Santa Maria Immacolata e San Giuseppe Benedetto Labre is an early 20th century convent church at Via Taranto 51, near the Piazza dei Rei di Roma in the Tuscolano quarter. Pictures of the church at Wikimedia Commons are here.

The joint dedication is to the Blessed Virgin Mary under the aspect of her Immaculate Conception, and St Benedict Joseph Labre.


The church is part of a convent and school complex run by the Sisters of the Immaculate of Genoa, nicknamed the Immacolatine. This was completed in 1928, the architect being Gino Benigni.


The church is situated so that the façade looks out diagonally over a crossroads. Of the external walls of the church, only it is visible from the street.

This façade is in white limestone ashlar, of one storey having a nave frontage and very narrow side aisle frontages which are undifferentiated but have short single-pitched roofs. The ashlar blocks around the entire border, including the gabled roofline, are in slight relief which gives a crenellated pattern of long-and-short blocks up the sides and a step motif at the roofline.

There is an external entrance loggia with three arches, and a single-pitched roof that occupies the entire width of the central nave part of the façade. The arches are of different sizes, the central one being larger, and these are supported on four limestone Corinthian columns.

The loggia is approached by stairs. It contains three doorways, of the same height but the central one being larger. They are set into a screen wall, and around the doors the ashlar work is treated in the same way as at the corners of the façade.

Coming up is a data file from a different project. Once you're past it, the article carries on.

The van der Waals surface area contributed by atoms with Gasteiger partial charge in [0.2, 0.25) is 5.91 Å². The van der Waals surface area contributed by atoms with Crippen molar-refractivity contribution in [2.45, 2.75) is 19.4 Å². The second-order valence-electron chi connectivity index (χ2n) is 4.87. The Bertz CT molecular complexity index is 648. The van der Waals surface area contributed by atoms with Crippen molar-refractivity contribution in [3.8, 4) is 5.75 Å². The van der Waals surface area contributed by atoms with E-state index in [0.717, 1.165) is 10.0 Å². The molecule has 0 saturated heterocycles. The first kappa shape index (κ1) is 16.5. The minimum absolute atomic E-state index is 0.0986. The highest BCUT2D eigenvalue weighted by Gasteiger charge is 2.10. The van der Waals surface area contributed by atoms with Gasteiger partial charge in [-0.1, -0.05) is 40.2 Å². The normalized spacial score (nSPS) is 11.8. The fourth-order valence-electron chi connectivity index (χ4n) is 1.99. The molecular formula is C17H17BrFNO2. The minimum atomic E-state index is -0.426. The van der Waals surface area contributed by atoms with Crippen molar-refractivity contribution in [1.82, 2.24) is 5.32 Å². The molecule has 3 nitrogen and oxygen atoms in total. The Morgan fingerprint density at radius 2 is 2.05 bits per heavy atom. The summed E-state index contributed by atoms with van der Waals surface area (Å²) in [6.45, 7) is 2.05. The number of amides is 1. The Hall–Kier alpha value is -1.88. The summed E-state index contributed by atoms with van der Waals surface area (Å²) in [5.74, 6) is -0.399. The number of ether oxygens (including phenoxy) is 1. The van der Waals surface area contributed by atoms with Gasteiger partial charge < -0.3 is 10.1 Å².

Above the loggia is an arched frame enclosing a row of three round-headed windows. These have transennae or pierced stone mullion-screens. Above them in the arched frame is a mosaic of the head of Christ adored by angels.

There is a low Romaneque campanile in brick to the right side of the body of the church, with the bell-storey delineated by stone cornices with modillions above and below. This storey has an arcade of three arches separated by stone Doric columns, and in the arcade facing the street is a statue of Our Lady in the central arch. Between the bell-storey's top cornice and the tiled pyramidal cap is a low plinth decorated with three recessed quatrefoils on each side.


The church is one of the series of great new neo-Romanesque churches put up in the seventy years after 1870, when the city's first suburbs were laid out.

The plan is basilical, with a central nave and side aisles. The former is very tall for its width, giving an impression of grandeur. There are no arcades, but large limestone Corinthian columns support an entablature on each side (this arrangement is known as a trabeation). Above these entablatures are galleries or matronia, which have a low arch over each nave bay. These galleries have fretwork balustrades. Above the galleries in turn is a second entablature which runs round the entire interior, and finally the actual central nave walls containing narrow round-headed windows.

The ceiling is in wood, and is flat.

The sanctuary apse is also very tall, and has a conch. The altarpiece represents Mary Immaculate, in a large and tall round-headed frame. The apse wall either side of this is frescoed in red panels with gold highlights and a green dado, which is imitation ancient Roman decoration. Flanking the top of the altarpiece and above the entablature is a mosaic of saints and angels venerating the altarpiece. Above this, in the conch, is a second mosaic of the Crucifixion and above this in turn is a third mosaic around the top of the triumphal arch, of Mary Immaculate in glory. 

The side aisle walls have mosaic representations of the Stations of the Cross.

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